Fewer Americans are paying no federal income tax. Why?

In 2009, the Tax Policy Center estimated that 47 percent of households paid no federal income tax – a figure that played a big role in last year's presidential election. This year, just 43 percent will avoid the tax. Why the drop? 

Shannon Stapleton/Reuters/File
U.S. 1040 Individual Income Tax forms are seen in New York. Of the 43 percent of households that will owe no federal income tax this year, nearly half will be off the rolls because their incomes are too low.

The percentage of Americans who pay no federal income tax is falling, thanks to an improving economy and the expiration of temporary Great Recession-era tax cuts. In 2009, the Tax Policy Center estimated that 47 percent of households paid no federal income tax. This year, just 43 percent will avoid the tax.

TPC’s 2009 estimate went viral during the following tax season and then played a supporting role in last year’s presidential election. Many commentators misinterpreted the estimate as saying that nearly half of all households paid no tax at all when, in fact, nearly everyone pays something. Even if they don’t pay federal income tax, Americans almost all pay Social Security and Medicare payroll taxes, state and local sales taxes, excise taxes, or some other levy.

This new TPC whiteboard video explains what’s really going on and why the number of people paying no federal income tax is falling.

The new TPC estimates project that the fraction of households with no federal income tax liability will continue to fall over the next decade. By 2024, only one-third will pay no income tax. 

Of the 43 percent of households that will owe no federal income tax this year, nearly half will be off the rolls because their incomes are too low. The rest won’t pay because preferences wipe out the taxes they would otherwise owe. Many of those preferences, such as the Earned Income Tax Credit and the Child Tax Credit, are social policy run through the tax code. If those provisions were considered spending rather than tax cuts, many more people would be counted among income tax payers. (Indeed, for budgetary purposes, much of the value of those tax credits is considered an outlay.)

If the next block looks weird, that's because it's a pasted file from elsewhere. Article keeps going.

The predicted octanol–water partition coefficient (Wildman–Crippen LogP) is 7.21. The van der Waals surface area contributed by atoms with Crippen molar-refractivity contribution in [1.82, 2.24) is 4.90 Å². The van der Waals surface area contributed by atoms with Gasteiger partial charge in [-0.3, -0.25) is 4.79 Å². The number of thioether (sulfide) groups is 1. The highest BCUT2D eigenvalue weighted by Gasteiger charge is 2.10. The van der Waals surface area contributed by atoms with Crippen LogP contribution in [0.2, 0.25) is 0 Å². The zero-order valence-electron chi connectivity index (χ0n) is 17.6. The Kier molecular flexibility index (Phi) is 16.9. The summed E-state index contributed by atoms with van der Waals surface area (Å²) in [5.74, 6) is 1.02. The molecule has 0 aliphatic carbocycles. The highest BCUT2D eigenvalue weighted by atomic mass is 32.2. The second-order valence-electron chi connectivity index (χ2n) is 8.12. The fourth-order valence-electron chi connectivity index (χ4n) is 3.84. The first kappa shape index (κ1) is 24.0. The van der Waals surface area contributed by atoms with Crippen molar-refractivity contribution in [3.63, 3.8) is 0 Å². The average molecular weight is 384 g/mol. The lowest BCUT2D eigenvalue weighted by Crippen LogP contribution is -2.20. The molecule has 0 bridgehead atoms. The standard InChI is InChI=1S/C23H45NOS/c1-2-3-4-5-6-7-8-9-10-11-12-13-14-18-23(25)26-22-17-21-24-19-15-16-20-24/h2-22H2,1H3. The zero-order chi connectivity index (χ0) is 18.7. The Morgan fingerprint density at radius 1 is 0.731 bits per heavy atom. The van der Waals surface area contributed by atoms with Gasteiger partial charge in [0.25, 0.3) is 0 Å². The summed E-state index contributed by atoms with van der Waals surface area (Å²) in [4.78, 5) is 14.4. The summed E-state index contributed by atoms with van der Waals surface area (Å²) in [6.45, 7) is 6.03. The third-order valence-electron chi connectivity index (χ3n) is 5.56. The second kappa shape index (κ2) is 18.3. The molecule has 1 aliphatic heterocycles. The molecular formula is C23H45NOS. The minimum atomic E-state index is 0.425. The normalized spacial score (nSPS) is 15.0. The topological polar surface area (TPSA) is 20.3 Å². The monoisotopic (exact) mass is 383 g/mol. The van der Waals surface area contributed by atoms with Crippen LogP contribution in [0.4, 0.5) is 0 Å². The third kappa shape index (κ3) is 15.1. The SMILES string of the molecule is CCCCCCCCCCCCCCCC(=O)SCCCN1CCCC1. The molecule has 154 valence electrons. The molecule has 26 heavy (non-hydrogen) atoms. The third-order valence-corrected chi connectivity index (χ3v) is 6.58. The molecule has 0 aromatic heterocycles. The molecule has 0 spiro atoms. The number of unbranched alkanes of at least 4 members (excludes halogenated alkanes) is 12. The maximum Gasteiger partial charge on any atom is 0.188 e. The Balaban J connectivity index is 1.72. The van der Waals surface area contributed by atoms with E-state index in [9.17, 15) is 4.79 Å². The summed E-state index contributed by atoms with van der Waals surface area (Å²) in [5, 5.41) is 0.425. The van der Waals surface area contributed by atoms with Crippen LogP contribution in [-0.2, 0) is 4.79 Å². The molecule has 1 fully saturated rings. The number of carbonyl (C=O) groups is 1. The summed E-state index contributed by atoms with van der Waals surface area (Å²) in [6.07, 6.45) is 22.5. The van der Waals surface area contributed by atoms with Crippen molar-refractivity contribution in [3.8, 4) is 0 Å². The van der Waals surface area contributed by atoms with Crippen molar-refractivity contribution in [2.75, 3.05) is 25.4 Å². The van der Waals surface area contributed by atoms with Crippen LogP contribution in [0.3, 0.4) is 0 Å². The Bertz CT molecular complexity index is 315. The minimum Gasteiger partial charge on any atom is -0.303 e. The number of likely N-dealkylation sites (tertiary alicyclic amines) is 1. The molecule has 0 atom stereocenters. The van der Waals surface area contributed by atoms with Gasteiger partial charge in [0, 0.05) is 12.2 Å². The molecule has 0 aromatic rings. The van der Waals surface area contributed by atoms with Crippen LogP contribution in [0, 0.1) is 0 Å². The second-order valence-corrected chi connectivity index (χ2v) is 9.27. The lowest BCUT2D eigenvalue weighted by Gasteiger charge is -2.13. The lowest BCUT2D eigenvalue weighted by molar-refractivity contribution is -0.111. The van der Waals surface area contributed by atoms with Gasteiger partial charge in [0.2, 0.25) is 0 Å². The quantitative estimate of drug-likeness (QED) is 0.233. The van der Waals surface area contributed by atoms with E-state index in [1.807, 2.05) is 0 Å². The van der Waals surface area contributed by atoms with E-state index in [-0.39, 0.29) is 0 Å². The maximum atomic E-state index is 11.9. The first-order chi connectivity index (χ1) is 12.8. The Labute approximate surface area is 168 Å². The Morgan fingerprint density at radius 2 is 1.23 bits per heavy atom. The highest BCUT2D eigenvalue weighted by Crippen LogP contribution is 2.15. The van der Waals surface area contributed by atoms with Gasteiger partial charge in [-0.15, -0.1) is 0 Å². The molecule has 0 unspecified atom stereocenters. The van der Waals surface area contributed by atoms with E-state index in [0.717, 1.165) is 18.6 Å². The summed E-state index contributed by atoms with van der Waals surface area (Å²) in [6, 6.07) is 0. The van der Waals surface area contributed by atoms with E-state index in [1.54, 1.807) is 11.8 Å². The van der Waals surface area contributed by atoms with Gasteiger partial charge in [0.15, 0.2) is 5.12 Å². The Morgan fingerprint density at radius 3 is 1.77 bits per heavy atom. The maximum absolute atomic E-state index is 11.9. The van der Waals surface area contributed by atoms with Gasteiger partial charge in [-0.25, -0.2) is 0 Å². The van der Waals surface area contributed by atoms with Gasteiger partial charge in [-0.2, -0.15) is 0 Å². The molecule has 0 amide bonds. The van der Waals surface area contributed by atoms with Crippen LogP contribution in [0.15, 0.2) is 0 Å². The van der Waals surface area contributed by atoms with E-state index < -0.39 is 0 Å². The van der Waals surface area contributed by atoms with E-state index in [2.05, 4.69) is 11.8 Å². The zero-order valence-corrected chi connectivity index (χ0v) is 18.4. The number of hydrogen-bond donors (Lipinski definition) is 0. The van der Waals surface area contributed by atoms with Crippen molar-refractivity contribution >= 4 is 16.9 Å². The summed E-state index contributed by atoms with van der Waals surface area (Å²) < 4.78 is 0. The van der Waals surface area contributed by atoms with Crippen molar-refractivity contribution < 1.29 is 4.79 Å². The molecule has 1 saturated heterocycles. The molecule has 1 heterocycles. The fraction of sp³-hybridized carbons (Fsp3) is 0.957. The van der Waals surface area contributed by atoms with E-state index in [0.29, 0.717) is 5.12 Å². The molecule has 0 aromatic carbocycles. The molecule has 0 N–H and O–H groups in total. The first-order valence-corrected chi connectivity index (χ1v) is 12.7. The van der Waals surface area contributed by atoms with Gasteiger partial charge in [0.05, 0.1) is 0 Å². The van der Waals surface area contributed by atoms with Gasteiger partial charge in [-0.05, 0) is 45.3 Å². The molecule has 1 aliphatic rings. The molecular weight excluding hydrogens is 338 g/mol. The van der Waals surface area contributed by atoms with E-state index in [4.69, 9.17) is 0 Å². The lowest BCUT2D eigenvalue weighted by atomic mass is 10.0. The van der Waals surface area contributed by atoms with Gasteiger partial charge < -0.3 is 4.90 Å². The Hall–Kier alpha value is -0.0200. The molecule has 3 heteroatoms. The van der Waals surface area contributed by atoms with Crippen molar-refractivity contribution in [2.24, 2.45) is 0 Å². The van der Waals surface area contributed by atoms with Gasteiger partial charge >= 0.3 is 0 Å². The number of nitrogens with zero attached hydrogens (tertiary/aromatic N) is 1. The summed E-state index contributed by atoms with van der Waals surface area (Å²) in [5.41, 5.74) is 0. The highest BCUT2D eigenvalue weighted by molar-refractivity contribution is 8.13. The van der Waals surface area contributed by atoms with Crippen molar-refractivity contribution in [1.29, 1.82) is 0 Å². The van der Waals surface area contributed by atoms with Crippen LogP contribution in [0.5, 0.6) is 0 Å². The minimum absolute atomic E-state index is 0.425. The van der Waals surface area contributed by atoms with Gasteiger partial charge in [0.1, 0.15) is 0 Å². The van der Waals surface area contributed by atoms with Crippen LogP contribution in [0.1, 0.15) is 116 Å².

Fully two-thirds of households that pay no federal income tax have workers that pay payroll taxes. Most American workers pay more in Social Security and Medicare payroll taxes than income taxes. Just 14 percent of households pay neither income nor payroll tax and two-thirds of them are elderly.

Most of the rest are younger households with no workers and income under $20,000. They pay no income taxes because they have little or no income. The remaining 1 percent mostly benefit from the tax code’s many exclusions, deductions, exemptions, and credits that wipe out the income tax they would otherwise owe.

Even the 14 percent of households that pay neither income nor payroll tax do pay other taxes. Most of us bear some of the burden of the corporate income tax through reduced earnings in our retirement and investment accounts or somewhat lower wages. Anyone who buys gas, tobacco products, alcoholic beverages, or airplane tickets pays federal excise taxes. And it’s nearly impossible to avoid all state and local taxes—the income, sales, and property taxes that support state and local governments.

The notoriety of the 47 percent figure has come largely from a misunderstanding—or less charitably, a misrepresentation—of what that number actually means. Check out the video and learn the real story about why people pay no income tax and why the number of those who don’t is falling.

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